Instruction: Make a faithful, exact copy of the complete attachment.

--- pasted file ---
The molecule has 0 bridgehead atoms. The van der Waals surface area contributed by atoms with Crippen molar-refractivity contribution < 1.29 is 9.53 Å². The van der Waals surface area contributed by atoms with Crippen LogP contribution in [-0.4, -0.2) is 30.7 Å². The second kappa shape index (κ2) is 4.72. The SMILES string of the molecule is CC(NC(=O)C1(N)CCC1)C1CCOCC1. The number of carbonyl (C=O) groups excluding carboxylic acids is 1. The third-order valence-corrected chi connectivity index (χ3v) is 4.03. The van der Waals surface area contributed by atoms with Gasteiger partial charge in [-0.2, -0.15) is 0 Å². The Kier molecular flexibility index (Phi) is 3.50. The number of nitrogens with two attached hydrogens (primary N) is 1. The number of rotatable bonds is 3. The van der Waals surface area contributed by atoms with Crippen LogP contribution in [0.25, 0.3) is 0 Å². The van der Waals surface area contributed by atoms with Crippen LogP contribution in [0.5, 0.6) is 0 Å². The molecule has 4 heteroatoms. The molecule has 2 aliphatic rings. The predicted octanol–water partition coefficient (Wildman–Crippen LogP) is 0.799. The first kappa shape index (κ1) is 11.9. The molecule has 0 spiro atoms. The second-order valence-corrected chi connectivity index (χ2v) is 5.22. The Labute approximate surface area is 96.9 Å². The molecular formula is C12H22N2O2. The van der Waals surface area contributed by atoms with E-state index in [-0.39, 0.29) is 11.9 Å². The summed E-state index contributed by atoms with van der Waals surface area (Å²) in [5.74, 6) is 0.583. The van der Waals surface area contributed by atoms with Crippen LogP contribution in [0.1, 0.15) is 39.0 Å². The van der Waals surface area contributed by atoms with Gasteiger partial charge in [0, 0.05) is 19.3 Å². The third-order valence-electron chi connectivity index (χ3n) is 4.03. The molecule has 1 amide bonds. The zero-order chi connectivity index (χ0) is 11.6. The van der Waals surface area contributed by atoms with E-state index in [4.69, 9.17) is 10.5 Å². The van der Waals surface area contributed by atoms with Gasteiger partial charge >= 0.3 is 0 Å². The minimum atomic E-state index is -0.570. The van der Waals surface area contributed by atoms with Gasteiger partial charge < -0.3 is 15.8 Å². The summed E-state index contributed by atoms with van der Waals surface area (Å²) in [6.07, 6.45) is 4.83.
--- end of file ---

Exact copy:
The molecule has 0 bridgehead atoms. The van der Waals surface area contributed by atoms with Crippen molar-refractivity contribution < 1.29 is 9.53 Å². The van der Waals surface area contributed by atoms with Crippen LogP contribution in [-0.4, -0.2) is 30.7 Å². The second kappa shape index (κ2) is 4.72. The SMILES string of the molecule is CC(NC(=O)C1(N)CCC1)C1CCOCC1. The number of carbonyl (C=O) groups excluding carboxylic acids is 1. The third-order valence-corrected chi connectivity index (χ3v) is 4.03. The van der Waals surface area contributed by atoms with Gasteiger partial charge in [-0.2, -0.15) is 0 Å². The Kier molecular flexibility index (Phi) is 3.50. The number of nitrogens with two attached hydrogens (primary N) is 1. The number of rotatable bonds is 3. The van der Waals surface area contributed by atoms with Crippen LogP contribution in [0.25, 0.3) is 0 Å². The van der Waals surface area contributed by atoms with Crippen LogP contribution in [0.5, 0.6) is 0 Å². The molecule has 4 heteroatoms. The molecule has 2 aliphatic rings. The predicted octanol–water partition coefficient (Wildman–Crippen LogP) is 0.799. The first kappa shape index (κ1) is 11.9. The molecule has 0 spiro atoms. The second-order valence-corrected chi connectivity index (χ2v) is 5.22. The Labute approximate surface area is 96.9 Å². The molecular formula is C12H22N2O2. The van der Waals surface area contributed by atoms with E-state index in [-0.39, 0.29) is 11.9 Å². The summed E-state index contributed by atoms with van der Waals surface area (Å²) in [5.74, 6) is 0.583. The van der Waals surface area contributed by atoms with Crippen LogP contribution in [0.1, 0.15) is 39.0 Å². The van der Waals surface area contributed by atoms with Gasteiger partial charge in [0, 0.05) is 19.3 Å². The third-order valence-electron chi connectivity index (χ3n) is 4.03. The molecule has 1 amide bonds. The zero-order chi connectivity index (χ0) is 11.6. The van der Waals surface area contributed by atoms with E-state index in [4.69, 9.17) is 10.5 Å². The van der Waals surface area contributed by atoms with Gasteiger partial charge >= 0.3 is 0 Å². The minimum atomic E-state index is -0.570. The van der Waals surface area contributed by atoms with Gasteiger partial charge < -0.3 is 15.8 Å². The summed E-state index contributed by atoms with van der Waals surface area (Å²) in [6.07, 6.45) is 4.83.